Deciding to choose a family dog is an exciting and rewarding experience. In the United States alone, dogs have captured the hearts of millions. A 2023 pet ownership statistic states they’re the beloved companions of 65.1 million American households.
While almost all dogs are lovable and cute, choosing the right furry friend for your home can be daunting. With countless breeds and individual personalities to consider, finding a dog that fits seamlessly into your family dynamic requires careful thought and consideration.
However, don’t worry; knowing your preferences is a good start. Also, understanding different dog breeds’ characteristics can significantly simplify your dog selection process.
Now, if you’re ready to become a responsible fur parent, here are some valuable considerations to make to help you choose the perfect four-legged addition to your family:
Consider the dog’s size
Size is an important consideration when choosing a family dog. It’s a core factor that may depend on your family’s preferences, your home’s free space, and your budget.
Some families may prefer large breeds for their protective nature and playfulness, like Golden Retrievers and Labrador Retrievers. These breeds are often friendlier than most and are great companions for active families.
Meanwhile, others may find small breeds more suitable for small homes and families with young children, as they are often more manageable and less likely to knock them over. Some good choices are Beagles and Cavalier King Charles Spaniels.
And most families, particularly those living in dog-friendly modern cities with medium- to large-sized homes like Chicago, usually settle for mid-sized breeds. Unlike small and large breeds, medium-sized dogs are more adaptable, trainable, and versatile. However, dogs under these breeds may need to live in neighborhoods with dog-friendly spaces like the ones in Lincoln Park and Jackson Bark.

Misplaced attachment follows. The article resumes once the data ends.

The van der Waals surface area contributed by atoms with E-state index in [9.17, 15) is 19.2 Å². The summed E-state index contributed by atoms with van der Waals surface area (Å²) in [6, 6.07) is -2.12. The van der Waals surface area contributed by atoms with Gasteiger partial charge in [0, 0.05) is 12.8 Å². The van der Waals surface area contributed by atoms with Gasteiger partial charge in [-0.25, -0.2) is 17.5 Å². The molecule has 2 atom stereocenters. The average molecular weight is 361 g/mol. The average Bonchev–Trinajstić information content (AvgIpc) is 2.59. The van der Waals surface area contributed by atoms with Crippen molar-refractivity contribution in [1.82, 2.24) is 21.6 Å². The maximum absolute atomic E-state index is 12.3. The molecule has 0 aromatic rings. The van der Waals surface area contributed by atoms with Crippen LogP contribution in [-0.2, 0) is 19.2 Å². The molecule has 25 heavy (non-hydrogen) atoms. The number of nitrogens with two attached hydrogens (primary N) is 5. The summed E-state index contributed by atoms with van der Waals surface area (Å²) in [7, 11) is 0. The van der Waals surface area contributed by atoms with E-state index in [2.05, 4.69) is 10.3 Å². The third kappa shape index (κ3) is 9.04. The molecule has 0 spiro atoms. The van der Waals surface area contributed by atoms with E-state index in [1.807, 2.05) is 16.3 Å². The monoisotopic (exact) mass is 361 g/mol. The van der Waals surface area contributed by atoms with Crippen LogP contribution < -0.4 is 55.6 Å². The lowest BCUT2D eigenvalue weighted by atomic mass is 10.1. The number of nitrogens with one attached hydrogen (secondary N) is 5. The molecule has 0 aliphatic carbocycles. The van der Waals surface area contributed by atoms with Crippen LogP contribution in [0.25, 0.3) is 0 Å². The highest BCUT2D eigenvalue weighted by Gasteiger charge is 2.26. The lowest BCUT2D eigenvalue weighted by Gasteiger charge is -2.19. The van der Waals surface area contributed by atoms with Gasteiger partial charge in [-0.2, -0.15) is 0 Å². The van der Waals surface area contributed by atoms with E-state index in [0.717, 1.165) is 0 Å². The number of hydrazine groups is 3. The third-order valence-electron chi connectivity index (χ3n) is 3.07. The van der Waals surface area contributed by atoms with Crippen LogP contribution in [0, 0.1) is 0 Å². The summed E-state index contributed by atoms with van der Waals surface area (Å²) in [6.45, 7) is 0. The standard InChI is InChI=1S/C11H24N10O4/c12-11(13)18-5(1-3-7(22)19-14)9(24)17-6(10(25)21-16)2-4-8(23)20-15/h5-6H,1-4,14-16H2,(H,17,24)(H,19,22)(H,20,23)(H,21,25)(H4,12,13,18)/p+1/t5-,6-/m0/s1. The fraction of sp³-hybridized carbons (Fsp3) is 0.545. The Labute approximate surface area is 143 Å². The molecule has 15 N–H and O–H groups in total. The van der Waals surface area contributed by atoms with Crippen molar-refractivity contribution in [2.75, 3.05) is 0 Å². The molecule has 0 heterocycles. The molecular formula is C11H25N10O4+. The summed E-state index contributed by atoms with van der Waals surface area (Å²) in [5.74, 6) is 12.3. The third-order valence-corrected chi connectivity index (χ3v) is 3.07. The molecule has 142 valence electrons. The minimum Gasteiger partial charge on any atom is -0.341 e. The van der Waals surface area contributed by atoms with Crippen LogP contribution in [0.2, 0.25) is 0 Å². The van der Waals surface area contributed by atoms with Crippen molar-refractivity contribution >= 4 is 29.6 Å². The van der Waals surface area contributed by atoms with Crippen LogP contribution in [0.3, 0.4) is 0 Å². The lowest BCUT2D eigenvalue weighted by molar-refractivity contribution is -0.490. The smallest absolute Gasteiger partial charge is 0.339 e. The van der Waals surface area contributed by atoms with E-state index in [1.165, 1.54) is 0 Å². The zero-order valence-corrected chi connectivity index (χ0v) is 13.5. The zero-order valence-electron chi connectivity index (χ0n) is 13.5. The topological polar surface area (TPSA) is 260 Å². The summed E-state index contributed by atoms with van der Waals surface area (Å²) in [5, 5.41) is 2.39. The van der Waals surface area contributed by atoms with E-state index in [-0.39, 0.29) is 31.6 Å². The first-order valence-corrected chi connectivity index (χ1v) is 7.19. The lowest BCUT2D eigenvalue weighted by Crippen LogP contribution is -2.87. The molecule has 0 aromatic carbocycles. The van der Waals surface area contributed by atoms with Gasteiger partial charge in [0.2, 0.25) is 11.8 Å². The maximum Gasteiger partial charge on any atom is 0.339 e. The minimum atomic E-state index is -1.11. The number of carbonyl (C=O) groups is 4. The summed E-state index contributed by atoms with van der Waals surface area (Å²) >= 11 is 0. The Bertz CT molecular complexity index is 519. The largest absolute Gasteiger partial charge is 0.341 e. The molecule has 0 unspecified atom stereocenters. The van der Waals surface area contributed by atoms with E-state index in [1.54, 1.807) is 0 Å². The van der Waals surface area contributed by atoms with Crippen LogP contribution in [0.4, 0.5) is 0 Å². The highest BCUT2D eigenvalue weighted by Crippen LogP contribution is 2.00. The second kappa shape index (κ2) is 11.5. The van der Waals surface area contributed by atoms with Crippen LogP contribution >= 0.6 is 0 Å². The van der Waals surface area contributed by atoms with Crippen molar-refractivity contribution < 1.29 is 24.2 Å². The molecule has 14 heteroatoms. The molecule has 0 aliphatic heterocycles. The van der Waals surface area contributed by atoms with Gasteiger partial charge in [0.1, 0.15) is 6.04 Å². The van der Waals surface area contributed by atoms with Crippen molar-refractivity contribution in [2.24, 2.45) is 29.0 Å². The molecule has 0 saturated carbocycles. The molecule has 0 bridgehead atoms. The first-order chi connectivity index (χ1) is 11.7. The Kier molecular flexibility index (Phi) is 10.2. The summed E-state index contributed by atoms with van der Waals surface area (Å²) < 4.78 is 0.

An excellent example of a mid-sized breed is the German Shepherd. Of course, the characteristics mentioned above are just general traits, so the character predispositions of different types of German Shepherds may slightly deviate a bit.
Understand the dog’s temperament and personality
Every dog has a unique personality, and it’s crucial to find a temperament that matches your family’s expectations and behavior towards pets. Also, consider the energy level, friendliness, and compatibility with children and other pets when selecting a breed.
For instance, ask yourself if you want an outgoing, friendly dog or a calmer, more laid-back companion. If you prefer the former, you may want to adopt a Beagle or Bichon Frise. A Basset Hound or Cavapoo may be ideal for your household if you choose the latter.
To narrow your choices, you may want to research different breeds, visit shelters, and talk to breeders or experienced dog owners. Doing these things can provide valuable insights into the temperaments and personalities of various dog pedigrees, helping you find the perfect fit for your family.